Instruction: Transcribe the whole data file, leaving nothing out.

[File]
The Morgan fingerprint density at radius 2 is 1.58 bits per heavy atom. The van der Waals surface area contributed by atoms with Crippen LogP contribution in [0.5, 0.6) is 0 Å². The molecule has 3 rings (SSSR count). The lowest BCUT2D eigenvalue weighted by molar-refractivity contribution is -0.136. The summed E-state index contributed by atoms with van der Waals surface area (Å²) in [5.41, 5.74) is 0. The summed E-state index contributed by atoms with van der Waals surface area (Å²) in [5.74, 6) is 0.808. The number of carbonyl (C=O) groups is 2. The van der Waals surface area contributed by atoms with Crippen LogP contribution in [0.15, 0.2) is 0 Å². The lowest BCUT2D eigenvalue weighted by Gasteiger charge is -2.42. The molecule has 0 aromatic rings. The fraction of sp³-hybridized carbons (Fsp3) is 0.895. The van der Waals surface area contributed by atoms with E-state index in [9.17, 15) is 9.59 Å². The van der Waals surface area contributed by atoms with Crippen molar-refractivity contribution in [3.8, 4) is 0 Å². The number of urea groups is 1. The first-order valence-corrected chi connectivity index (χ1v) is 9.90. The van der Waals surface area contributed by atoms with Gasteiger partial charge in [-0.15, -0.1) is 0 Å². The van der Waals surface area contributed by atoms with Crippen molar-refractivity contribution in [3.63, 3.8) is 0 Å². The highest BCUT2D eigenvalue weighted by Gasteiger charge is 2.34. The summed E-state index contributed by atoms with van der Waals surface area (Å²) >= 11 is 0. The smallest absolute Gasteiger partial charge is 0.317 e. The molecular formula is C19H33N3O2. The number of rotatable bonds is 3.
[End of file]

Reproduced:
The Morgan fingerprint density at radius 2 is 1.58 bits per heavy atom. The van der Waals surface area contributed by atoms with Crippen LogP contribution in [0.5, 0.6) is 0 Å². The molecule has 3 rings (SSSR count). The lowest BCUT2D eigenvalue weighted by molar-refractivity contribution is -0.136. The summed E-state index contributed by atoms with van der Waals surface area (Å²) in [5.41, 5.74) is 0. The summed E-state index contributed by atoms with van der Waals surface area (Å²) in [5.74, 6) is 0.808. The number of carbonyl (C=O) groups is 2. The van der Waals surface area contributed by atoms with Crippen LogP contribution in [0.15, 0.2) is 0 Å². The lowest BCUT2D eigenvalue weighted by Gasteiger charge is -2.42. The molecule has 0 aromatic rings. The fraction of sp³-hybridized carbons (Fsp3) is 0.895. The van der Waals surface area contributed by atoms with E-state index in [9.17, 15) is 9.59 Å². The van der Waals surface area contributed by atoms with Crippen molar-refractivity contribution in [3.8, 4) is 0 Å². The number of urea groups is 1. The first-order valence-corrected chi connectivity index (χ1v) is 9.90. The van der Waals surface area contributed by atoms with Gasteiger partial charge in [-0.15, -0.1) is 0 Å². The van der Waals surface area contributed by atoms with Crippen molar-refractivity contribution in [3.63, 3.8) is 0 Å². The highest BCUT2D eigenvalue weighted by Gasteiger charge is 2.34. The summed E-state index contributed by atoms with van der Waals surface area (Å²) >= 11 is 0. The smallest absolute Gasteiger partial charge is 0.317 e. The molecular formula is C19H33N3O2. The number of rotatable bonds is 3.